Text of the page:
Rising oil prices may hurt demand in some of the world’s fastest-growing nations unless producers take steps to boost supplies, according to the International Energy Agency.
In a commentary earlier this week (Why no tax relief on oil imports is Modi’s smart move), we had argued that the government should not, despite bad headlines on oil prices, cut the Centre’s fuel taxes, and ask instead state governments to reduce their ad valorem taxes on petrol and diesel. Just an hour back, Finance Minister Arun Jaitley announced that while the Centre will advice states to cut their ad valorem taxes to the effect of Rs 2.50, it will also be effect a Rs 1.50 cut in Central taxes and ask oil marketing companies (OMCs) to absorb another Rs 1 cut. The cumulative impact, if states follow through, will be Rs 5 cut in retail prices.
Rising oil prices are prompting forecasts of a return to $100 a barrel for the first time since 2014, creating both winners and losers in the world economy.
Oil prices hit their highest since November 2014 on Tuesday, topping four-year highs from the previous day, as looming US sanctions against Iran and reluctance by the Organization of the Petroleum Exporting Countries to raise output supported markets.
India sees no respite from skyrocketing petrol and diesel prices. Petrol price in Mumbai breached Rs 90 per litre mark yesterday. It is close to Rs 83 in Delhi. Yet the Narendra Modi government has not given any indication of a tax cut.
Oil prices dipped on Friday after falling in the previous session as US President Donald Trump urged Opec to lower crude prices ahead of its meeting in Algeria this weekend. International benchmark Brent crude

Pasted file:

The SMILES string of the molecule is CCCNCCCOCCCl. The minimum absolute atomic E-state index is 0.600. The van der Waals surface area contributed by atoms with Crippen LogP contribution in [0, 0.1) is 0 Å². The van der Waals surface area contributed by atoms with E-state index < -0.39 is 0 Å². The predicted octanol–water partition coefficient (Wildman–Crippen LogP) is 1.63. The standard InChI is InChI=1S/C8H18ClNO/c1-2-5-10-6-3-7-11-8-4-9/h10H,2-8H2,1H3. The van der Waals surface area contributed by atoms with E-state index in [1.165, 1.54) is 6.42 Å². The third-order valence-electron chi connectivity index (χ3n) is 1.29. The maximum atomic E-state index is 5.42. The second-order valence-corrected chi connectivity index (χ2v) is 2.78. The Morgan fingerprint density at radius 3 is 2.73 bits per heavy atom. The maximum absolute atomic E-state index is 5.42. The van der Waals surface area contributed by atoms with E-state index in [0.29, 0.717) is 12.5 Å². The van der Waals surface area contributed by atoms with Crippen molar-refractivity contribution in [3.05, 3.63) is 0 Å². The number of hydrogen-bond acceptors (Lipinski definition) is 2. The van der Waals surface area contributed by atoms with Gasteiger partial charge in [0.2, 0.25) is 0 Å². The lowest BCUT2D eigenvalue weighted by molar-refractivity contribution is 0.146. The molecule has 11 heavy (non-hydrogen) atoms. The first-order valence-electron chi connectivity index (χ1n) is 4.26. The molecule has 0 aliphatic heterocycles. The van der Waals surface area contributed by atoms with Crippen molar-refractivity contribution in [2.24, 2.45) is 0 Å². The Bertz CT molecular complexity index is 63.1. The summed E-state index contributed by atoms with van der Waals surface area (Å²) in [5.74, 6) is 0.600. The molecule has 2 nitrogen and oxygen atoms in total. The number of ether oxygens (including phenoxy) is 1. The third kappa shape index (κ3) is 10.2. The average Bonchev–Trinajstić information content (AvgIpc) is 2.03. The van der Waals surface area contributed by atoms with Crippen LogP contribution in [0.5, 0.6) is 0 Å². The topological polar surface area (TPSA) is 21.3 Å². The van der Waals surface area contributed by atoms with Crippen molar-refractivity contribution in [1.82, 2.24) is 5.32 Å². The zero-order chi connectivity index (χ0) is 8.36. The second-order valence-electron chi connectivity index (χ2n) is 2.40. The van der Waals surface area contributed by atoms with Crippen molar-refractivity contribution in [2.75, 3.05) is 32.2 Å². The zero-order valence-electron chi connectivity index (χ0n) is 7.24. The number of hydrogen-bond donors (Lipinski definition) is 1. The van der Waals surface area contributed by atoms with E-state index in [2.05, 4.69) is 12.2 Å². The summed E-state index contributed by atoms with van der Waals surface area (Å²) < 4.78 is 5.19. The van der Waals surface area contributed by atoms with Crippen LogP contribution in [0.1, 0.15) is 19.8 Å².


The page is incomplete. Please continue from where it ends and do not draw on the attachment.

Petrol and diesel prices have gone up every day since August 16. The prices of petrol and diesel are at an all-time high across the country. In Delhi, petrol sells today, September 17 at Rs 82.06 per litre 15 paise up from yesterday.
The rupee jumped the most in three weeks and stocks rallied after an official said the government may announce measures to support the currency after a planned review of the economy by Prime Minister Narendra Modi this weekend.
Oil prices rose on Wednesday after a report of a decline in US crude inventories and looming sanctions against Iran raised expectations of tightening supply, while top producer Russia warned of a fragile global market.
Oil prices unlikely to soften soon despite rise in US production; geopolitics associated with crude makes it an expensive product
The rise in oil prices has come as a surprise for most policy-makers and analysts, for the obituary of expensive oil was written a long time back. The supply glut and the global fall in oil demand had contributed to a period of low oil prices before 2017.